True Comfort

Every human being needs comfort in one respect or another; and each one is empowered to find, and entitled to, this comfort in fulfillment of the promise, "Seek, and ye shall find." Some may have yielded to discouragement,—even to bitterness of heart,—feeling that they have sought in vain. Unconsciously, perhaps, this comfort was sought in material systems of philosophy, will-power, or a mistaken sense of prayer. It requires humility to perceive and admit that the so-called human mind is quite unable to find within itself the remedy for its own troubles. "Is not our comforter," Mrs. Eddy writes in "Unity of Good" (p. 18), "always from outside and above ourselves?" The acquiring of humility, then, is one of the first steps to be taken in the direction of spiritual comfort.

Another helpful step lies in analyzing the mental nature of one's discord, one's discomfort. Does this relate to health, to daily supplies, to character, to our relations with others? In each and every case the seat of the suffering is one's own thinking; and it is this thinking which needs and can find true comfort through changing its basis. The promised teaching of the Comforter, or "Spirit of truth," revealed to humanity to-day through Christian Science, does not bid men carry their burdens or bear their sickness, and thus sanction false thinking and its results. Rather does this Comforter lift the cruel burden and heal the ungodly sickness. How is this accomplished, when human methods have failed? Through gaining spiritual thinking, which has a divine, real standard. Most men desire to have a standard of thought, one by which they can find a way out of the medley of bad or indifferent thoughts which throng their consciousness and bring confusion into daily life.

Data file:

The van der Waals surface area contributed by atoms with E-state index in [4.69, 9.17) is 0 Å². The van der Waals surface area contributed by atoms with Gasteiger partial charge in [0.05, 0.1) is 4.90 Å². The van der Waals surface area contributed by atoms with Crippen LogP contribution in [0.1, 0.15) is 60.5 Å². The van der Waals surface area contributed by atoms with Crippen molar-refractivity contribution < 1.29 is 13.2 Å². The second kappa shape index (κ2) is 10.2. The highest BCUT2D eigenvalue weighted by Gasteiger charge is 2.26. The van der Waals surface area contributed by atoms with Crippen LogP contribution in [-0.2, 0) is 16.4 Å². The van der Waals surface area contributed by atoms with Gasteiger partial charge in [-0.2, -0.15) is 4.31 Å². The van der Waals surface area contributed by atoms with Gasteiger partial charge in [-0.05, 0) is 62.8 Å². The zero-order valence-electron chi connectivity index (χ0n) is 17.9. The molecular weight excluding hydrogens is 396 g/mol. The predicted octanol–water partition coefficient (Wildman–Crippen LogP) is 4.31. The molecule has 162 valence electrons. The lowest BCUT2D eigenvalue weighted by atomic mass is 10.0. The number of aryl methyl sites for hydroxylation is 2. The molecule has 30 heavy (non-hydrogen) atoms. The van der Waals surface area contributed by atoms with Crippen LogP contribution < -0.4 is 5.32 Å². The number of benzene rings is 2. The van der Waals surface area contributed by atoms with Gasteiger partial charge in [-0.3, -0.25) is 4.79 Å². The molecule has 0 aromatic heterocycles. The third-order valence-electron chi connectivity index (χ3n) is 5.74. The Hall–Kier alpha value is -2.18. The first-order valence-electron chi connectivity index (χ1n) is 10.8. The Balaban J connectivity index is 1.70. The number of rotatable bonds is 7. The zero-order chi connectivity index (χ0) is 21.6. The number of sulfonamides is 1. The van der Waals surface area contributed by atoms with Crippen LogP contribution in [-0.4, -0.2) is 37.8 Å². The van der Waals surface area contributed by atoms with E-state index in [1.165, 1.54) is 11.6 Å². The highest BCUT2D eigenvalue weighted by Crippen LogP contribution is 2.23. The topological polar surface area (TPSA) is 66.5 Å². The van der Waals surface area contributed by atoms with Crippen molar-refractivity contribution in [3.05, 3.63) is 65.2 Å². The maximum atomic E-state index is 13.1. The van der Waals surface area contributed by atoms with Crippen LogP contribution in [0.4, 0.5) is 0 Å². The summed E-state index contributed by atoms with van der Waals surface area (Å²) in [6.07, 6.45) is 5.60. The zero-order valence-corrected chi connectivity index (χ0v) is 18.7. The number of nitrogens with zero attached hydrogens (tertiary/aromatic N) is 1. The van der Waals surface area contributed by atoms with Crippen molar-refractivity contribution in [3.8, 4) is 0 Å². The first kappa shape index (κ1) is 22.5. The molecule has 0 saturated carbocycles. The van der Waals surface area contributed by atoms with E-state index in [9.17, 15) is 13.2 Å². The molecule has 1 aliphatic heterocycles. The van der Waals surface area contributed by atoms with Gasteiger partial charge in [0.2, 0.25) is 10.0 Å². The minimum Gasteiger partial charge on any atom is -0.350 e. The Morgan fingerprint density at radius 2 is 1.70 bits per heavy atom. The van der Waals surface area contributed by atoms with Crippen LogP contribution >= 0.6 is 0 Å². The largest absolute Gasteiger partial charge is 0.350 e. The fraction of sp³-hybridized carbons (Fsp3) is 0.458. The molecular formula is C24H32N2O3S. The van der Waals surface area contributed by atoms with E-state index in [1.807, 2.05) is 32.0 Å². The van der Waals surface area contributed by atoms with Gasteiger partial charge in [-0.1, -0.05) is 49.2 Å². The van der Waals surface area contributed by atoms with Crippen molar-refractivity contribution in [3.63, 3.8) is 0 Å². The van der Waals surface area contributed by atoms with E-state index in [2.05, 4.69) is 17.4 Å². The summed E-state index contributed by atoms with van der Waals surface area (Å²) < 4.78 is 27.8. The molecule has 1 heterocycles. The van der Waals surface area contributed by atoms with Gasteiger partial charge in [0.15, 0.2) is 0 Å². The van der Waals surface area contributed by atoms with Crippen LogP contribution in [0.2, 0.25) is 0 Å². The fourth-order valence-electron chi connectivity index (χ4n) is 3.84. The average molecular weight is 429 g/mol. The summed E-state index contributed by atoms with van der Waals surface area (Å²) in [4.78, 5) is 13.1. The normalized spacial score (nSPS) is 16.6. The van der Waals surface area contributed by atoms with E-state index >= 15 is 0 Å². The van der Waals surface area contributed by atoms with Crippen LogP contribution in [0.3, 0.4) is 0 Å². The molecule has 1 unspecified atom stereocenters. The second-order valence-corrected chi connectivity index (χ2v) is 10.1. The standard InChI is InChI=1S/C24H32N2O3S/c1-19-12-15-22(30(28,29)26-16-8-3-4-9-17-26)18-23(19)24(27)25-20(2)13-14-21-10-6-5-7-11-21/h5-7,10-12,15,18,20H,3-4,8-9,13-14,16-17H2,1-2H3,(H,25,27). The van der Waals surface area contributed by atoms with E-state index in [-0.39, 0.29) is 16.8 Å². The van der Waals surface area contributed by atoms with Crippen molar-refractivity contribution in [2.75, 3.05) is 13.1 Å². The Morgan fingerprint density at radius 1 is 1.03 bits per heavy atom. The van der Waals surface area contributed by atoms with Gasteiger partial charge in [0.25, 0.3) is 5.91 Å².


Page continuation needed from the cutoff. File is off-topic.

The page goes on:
NEXT IN THIS ISSUE
Article
"Let there be no strife"
September 2, 1922
Contents

We'd love to hear from you!

Easily submit your testimonies, articles, and poems online.

Submit